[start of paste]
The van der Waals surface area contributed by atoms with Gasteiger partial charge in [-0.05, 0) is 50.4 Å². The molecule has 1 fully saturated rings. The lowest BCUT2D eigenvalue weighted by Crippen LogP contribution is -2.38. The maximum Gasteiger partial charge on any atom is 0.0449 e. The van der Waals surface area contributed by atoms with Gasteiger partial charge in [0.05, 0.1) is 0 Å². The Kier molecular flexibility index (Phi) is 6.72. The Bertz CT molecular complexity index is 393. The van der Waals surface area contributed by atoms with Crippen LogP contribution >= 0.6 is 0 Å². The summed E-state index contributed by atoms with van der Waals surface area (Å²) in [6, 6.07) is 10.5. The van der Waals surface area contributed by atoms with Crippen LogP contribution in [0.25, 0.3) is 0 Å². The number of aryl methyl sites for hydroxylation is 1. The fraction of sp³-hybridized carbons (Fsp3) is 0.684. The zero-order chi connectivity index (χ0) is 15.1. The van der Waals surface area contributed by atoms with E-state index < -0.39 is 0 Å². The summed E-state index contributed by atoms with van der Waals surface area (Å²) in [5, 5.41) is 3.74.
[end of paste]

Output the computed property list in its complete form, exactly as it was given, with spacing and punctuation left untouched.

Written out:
The van der Waals surface area contributed by atoms with Gasteiger partial charge in [-0.05, 0) is 50.4 Å². The molecule has 1 fully saturated rings. The lowest BCUT2D eigenvalue weighted by Crippen LogP contribution is -2.38. The maximum Gasteiger partial charge on any atom is 0.0449 e. The van der Waals surface area contributed by atoms with Gasteiger partial charge in [0.05, 0.1) is 0 Å². The Kier molecular flexibility index (Phi) is 6.72. The Bertz CT molecular complexity index is 393. The van der Waals surface area contributed by atoms with Crippen LogP contribution >= 0.6 is 0 Å². The summed E-state index contributed by atoms with van der Waals surface area (Å²) in [6, 6.07) is 10.5. The van der Waals surface area contributed by atoms with Crippen LogP contribution in [0.25, 0.3) is 0 Å². The number of aryl methyl sites for hydroxylation is 1. The fraction of sp³-hybridized carbons (Fsp3) is 0.684. The zero-order chi connectivity index (χ0) is 15.1. The van der Waals surface area contributed by atoms with E-state index < -0.39 is 0 Å². The summed E-state index contributed by atoms with van der Waals surface area (Å²) in [5, 5.41) is 3.74.